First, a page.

Testing out-of-band at 1650 nm has the advantage of quickly revealing unwanted bending of the cable or the individual fiber strand, as this wavelength propagates in the outer diameter of the fiber core. The difference in fiber attenuation between 1650 nm from 1550 nm is not larger than the difference between 1310 nm and 1550 nm. In most fibers seen and available today, the fiber attenuation at 1650 nm is about 0.25 dB/km (typically) compared to 0.2 dB for 1550 nm. For a 60 km link tested at 1650 nm, this is within 3 dB from what would be measured at 1550 nm on a fiber that has no excessive bending. It is therefore recommended to have a construction trace at 1625 nm, if possible at 1650 nm, in order to record the difference of the attenuation measured at both wavelengths for consistency in the measurement taken before and after the fiber goes live. Obviously, the implementation of a 1650 nm testing path throughout the network can, in some cases, be troublesome and adds costs and complexity, which is not always welcome.

In-Band Use of a CWDM Channel for OTDR Testing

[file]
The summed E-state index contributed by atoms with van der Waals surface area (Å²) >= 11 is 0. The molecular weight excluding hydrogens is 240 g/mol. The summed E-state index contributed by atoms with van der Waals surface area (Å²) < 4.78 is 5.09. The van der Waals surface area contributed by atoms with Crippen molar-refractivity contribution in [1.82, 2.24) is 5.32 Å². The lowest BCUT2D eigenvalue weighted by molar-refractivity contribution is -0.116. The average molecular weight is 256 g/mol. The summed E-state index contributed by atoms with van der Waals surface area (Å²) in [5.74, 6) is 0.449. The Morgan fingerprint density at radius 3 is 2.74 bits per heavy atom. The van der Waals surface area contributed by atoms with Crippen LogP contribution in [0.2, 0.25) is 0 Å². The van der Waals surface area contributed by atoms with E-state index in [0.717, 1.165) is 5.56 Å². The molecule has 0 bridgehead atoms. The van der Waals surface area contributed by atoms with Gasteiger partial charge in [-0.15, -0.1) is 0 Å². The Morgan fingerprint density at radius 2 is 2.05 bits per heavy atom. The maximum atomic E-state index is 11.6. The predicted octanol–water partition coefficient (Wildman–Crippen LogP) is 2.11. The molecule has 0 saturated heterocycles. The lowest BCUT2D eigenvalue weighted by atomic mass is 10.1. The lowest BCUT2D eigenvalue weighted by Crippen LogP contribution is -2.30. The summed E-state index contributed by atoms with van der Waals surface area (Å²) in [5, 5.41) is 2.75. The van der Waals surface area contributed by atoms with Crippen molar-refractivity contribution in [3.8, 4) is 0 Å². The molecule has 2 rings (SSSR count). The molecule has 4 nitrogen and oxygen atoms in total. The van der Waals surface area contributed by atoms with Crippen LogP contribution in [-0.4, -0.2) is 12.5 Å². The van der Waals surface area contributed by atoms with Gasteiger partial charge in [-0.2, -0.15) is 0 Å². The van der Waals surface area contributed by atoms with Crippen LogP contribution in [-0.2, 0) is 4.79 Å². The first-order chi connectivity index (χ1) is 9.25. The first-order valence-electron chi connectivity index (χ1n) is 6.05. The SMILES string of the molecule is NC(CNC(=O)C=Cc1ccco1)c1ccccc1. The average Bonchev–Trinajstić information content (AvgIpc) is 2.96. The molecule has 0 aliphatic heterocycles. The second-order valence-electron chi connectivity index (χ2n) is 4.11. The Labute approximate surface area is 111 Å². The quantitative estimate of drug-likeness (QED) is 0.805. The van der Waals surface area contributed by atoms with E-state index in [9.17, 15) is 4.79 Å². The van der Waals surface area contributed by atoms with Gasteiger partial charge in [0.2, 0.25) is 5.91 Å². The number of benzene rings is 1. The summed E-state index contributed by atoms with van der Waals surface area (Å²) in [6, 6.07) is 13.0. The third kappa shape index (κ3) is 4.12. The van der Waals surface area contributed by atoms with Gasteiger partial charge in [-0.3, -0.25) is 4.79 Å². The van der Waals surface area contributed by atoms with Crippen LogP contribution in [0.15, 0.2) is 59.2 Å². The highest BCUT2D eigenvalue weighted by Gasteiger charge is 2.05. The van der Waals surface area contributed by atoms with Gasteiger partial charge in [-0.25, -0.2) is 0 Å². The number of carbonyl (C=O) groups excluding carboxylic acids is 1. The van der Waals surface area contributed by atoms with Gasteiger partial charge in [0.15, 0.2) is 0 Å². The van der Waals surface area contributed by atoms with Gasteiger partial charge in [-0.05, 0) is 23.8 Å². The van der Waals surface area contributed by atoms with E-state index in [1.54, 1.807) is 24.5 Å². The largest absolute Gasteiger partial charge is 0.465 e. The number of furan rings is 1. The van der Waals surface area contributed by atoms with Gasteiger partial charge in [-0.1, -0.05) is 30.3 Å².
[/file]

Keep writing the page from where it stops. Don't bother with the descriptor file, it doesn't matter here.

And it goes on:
The in-band method uses one or multiple CWDM channels for OTDR testing. This is a straight connection of a CWDM-enabled OTDR into the MUX/DEMUX CWDM filter used for transmission.

In-band OTDR testing using one unused CWDM channel

Figure 3. In-band OTDR testing using one unused CWDM channel.

Despite the fact that one channel becomes ‘dedicated’ to testing, in-band is a test method that can be implemented after the network has been commissioned, which is a great advantage compared to the out-of-band approach. It is also simple to establish a test route. When passive add/drops are used over a ring, the selected test channel will continue and follow the other express channels. When all channels terminate in a site and are regenerated for another section, it simply requires patching between the same channel ports on both sides of the route. Either the transmit or the receive port can be used.

In-band OTDR testing using 1470 nm

Figure 4. In-band OTDR testing using 1470 nm. For establishing end-to-end test, route patching is done in intermediate sites between 1470 nm ports of the CWDM MUX/DEMUX. Only one fiber, either transmit or receive is presented here. For fiber pair communication, two test ports of the test equipment have to be used.